At 8x12" print size and above base ISO, the P65+ is no better than the D3X in any of the qualities measured. It's either approximately equal, or in respect of DR significantly worse.

If one compares performance at the pixel level, the D3X appears better or equal in all respects, except for an anomaly at ISO 800. It appears that the extrapolated results for the P65+ at ISO 800 take a big leap in performance with regard to all parameters tested. What's going on here? Anyone?
Title: DXOmark ranks DB image quality well below DSLR!
Post by: Panopeeper on May 17, 2009, 11:07:42 pm
This is all "kindergarten arithmetic". DxO, just like the vast majority of review sites, publish whatever garbage they want to, without any proof.
Title: DXOmark ranks DB image quality well below DSLR!
Post by: Carsten W on May 18, 2009, 04:12:42 am
Quote from: Ray
Interesting! What I see from the graphs is that the D3X still trounces the P65+ with regard to dynamic range. In fact, the only advantages of the P65+ that are apparent in the DXOmark results are better noise, better tonal range and better color sensitivity, at base ISO only and on a small print (8"x12").

Minor addition: what we see is that DxO's measurements of DR still have the D3x come out on top. I have not yet heard of someone who has seen results from both who would agree with that, so all this points out is that how they measure it is not how we see it. In other words, the results are useless.
Title: DXOmark ranks DB image quality well below DSLR!
Post by: Ray on May 18, 2009, 05:37:55 am
Quote from: carstenw
Minor addition: what we see is that DxO's measurements of DR still have the D3x come out on top. I have not yet heard of someone who has seen results from both who would agree with that, so all this points out is that how they measure it is not how we see it. In other words, the results are useless.

I have not yet seen any comparisons of real-world images, period. If someone is convinced their P45+ or P65+ delivers better DR than the D3X, then please show the comparisons. Hearing from such people is not sufficient. This is not audio. Seeing is believing.
Title: DXOmark ranks DB image quality well below DSLR!
Post by: Ray on May 18, 2009, 11:26:42 pm
I would like to add to this issue of the reliability of the DXO tests, that I personally have never found them to be at significant variance with my own tests.

There are two instances where I compared the performance qualities of different cameras for my own benefit, and then later compared my impressions with the results at DXOmark. I found a surprisingly accurate correlation between my results and DXOmark.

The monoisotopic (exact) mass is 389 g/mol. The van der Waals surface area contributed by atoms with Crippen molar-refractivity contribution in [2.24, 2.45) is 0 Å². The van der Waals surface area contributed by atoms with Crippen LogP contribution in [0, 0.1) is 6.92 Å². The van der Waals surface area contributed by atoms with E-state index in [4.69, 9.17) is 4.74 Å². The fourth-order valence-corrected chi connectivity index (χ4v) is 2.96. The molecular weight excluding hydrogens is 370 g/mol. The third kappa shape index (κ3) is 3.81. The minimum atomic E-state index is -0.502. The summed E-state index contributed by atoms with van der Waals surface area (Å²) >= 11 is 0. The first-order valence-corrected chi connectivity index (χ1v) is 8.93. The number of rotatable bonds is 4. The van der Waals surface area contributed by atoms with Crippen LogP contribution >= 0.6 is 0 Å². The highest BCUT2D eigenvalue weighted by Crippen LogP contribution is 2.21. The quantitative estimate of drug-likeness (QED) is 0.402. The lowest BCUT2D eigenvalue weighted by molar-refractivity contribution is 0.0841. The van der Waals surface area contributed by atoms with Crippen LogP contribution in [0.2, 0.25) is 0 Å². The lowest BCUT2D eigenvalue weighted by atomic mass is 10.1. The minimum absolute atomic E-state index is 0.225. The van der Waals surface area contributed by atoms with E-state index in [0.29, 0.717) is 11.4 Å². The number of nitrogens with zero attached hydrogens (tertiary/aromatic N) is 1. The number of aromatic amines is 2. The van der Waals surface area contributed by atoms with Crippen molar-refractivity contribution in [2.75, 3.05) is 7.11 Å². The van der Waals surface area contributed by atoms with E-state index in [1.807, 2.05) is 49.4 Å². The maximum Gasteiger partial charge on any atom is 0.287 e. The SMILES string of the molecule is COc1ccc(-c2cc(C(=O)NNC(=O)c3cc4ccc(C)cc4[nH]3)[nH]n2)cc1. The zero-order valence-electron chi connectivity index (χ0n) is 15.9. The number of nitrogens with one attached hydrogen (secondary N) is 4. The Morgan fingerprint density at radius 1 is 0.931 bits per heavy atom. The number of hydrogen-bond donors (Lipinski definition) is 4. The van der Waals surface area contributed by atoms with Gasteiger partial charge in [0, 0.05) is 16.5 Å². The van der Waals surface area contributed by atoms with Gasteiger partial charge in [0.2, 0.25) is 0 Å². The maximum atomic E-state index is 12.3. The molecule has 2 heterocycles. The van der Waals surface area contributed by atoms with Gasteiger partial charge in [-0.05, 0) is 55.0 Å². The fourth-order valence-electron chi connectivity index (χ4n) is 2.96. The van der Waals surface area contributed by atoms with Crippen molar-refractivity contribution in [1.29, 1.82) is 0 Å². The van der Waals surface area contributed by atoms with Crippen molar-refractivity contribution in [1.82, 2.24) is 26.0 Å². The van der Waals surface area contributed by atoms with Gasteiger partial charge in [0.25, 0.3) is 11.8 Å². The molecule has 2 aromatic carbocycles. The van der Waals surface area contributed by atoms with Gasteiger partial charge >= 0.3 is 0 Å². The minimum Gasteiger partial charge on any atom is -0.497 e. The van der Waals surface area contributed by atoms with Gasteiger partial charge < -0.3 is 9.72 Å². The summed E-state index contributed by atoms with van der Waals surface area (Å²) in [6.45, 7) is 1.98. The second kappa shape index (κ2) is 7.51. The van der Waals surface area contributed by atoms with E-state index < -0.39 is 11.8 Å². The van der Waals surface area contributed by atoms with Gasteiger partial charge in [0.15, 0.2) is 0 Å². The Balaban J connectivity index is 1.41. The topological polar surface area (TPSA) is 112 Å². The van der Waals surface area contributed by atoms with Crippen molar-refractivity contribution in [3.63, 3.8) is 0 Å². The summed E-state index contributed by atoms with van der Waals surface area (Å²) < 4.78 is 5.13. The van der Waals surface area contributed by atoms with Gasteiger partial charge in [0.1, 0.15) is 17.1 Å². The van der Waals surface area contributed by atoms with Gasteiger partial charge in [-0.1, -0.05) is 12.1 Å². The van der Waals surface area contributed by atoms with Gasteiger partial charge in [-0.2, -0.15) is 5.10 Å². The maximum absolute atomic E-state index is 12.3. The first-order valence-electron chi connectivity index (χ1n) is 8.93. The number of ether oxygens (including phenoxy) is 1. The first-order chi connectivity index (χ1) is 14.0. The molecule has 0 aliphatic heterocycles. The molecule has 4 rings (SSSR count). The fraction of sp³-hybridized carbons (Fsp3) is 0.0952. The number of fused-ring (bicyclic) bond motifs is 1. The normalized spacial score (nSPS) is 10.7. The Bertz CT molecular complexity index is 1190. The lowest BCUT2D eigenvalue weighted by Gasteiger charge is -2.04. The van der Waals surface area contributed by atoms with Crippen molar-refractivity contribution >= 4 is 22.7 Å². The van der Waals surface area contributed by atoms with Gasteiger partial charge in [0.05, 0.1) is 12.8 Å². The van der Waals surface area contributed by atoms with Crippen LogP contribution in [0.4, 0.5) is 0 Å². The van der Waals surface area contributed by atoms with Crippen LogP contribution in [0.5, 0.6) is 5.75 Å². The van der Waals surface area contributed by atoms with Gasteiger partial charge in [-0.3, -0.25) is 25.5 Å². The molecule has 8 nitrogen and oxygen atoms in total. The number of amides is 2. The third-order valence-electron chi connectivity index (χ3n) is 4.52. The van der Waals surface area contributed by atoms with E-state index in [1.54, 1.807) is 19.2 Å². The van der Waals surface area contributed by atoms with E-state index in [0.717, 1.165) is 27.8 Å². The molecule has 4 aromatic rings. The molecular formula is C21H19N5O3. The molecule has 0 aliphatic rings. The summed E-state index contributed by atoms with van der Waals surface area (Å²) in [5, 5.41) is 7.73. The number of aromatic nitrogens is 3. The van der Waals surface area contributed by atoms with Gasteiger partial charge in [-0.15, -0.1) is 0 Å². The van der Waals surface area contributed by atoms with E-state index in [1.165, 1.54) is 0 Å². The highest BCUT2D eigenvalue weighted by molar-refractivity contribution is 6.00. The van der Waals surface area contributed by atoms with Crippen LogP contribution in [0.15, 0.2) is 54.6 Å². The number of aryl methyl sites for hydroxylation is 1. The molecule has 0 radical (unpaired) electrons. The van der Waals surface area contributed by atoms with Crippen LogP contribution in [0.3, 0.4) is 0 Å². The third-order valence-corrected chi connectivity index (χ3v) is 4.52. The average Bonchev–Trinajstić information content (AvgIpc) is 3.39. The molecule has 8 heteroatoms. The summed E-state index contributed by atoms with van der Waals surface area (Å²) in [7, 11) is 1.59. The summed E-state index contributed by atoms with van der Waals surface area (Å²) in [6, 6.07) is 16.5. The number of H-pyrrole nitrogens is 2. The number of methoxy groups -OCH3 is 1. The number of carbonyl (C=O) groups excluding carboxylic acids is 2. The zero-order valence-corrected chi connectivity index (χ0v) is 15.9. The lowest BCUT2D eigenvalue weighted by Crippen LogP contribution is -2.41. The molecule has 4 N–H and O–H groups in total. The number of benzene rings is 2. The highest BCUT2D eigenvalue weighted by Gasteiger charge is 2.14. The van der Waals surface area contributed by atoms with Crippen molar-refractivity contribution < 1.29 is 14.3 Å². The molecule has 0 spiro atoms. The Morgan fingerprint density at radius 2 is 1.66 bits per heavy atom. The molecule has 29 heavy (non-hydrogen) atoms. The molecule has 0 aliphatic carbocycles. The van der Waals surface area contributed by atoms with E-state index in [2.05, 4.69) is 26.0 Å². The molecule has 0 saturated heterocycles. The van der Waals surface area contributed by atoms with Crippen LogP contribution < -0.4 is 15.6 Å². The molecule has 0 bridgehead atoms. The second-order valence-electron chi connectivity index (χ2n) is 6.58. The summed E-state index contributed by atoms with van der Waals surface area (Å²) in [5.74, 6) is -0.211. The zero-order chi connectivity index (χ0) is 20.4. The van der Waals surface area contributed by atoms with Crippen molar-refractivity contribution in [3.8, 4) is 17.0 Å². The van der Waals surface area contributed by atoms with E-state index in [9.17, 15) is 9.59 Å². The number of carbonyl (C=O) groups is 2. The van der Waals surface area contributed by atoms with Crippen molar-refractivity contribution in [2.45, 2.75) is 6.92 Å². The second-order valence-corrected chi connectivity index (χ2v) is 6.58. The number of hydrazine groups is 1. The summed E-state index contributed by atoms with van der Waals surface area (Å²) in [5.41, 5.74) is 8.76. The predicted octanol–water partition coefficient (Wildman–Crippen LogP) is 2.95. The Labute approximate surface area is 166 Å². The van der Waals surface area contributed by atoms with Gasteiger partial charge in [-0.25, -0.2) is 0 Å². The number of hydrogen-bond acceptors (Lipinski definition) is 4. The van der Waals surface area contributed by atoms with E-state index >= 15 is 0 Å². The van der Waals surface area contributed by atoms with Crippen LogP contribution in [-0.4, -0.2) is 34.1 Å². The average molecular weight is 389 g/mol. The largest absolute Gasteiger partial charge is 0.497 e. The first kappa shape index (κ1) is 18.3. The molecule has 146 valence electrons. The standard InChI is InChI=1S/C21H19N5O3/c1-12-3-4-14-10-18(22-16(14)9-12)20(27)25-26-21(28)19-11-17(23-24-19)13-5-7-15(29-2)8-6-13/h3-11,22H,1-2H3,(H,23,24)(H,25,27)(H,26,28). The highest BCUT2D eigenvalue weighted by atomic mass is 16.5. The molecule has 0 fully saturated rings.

All reasonable people would therefore understand my skepticism at claims that the DXOmark results in respect of MFDBs are a nonsense.

For the benefit of those who have an open mind, the two comparisons I made were:

(1) The Canon 5D versus the Nikon D3 at high ISO, in respect of noise and DR.

(2) The Canon 50D versus the Canon 5D in respect of noise and DR after ISO adjustment had been made to equalise DoF and shutter speed. (Ie. 50D at F4 and ISO 100, compared with the 5D at F6.3 and ISO 320).

I therefore take with a pinch of salt any unsubstantiated claims from MFDB owners that the DXOmark results are nonsense. I think such claims are merely bluster. However, I have an open mind. Show me some comparisons, and demonstrate that such comparisons are genuine and have been taken with sound technique and flawless methodology, and I'll reconsider my position.
Title: DXOmark ranks DB image quality well below DSLR!
Post by: Panopeeper on May 19, 2009, 12:46:45 am
Quote from: Ray
(2) The Canon 50D versus the Canon 5D in respect of noise and DR after ISO adjustment had been made to equalise DoF and shutter speed. (Ie. 50D at F4 and ISO 100, compared with the 5D at F6.3 and ISO 320)
Ray, do you mind uploading one of the ISO 320 raw files? If you have one heavily overexposed (raw clipping), that would be great, but if not, then any one is ok.
Title: DXOmark ranks DB image quality well below DSLR!
Post by: BernardLanguillier on May 19, 2009, 01:53:46 am
Quote from: carstenw
Minor addition: what we see is that DxO's measurements of DR still have the D3x come out on top. I have not yet heard of someone who has seen results from both who would agree with that, so all this points out is that how they measure it is not how we see it. In other words, the results are useless.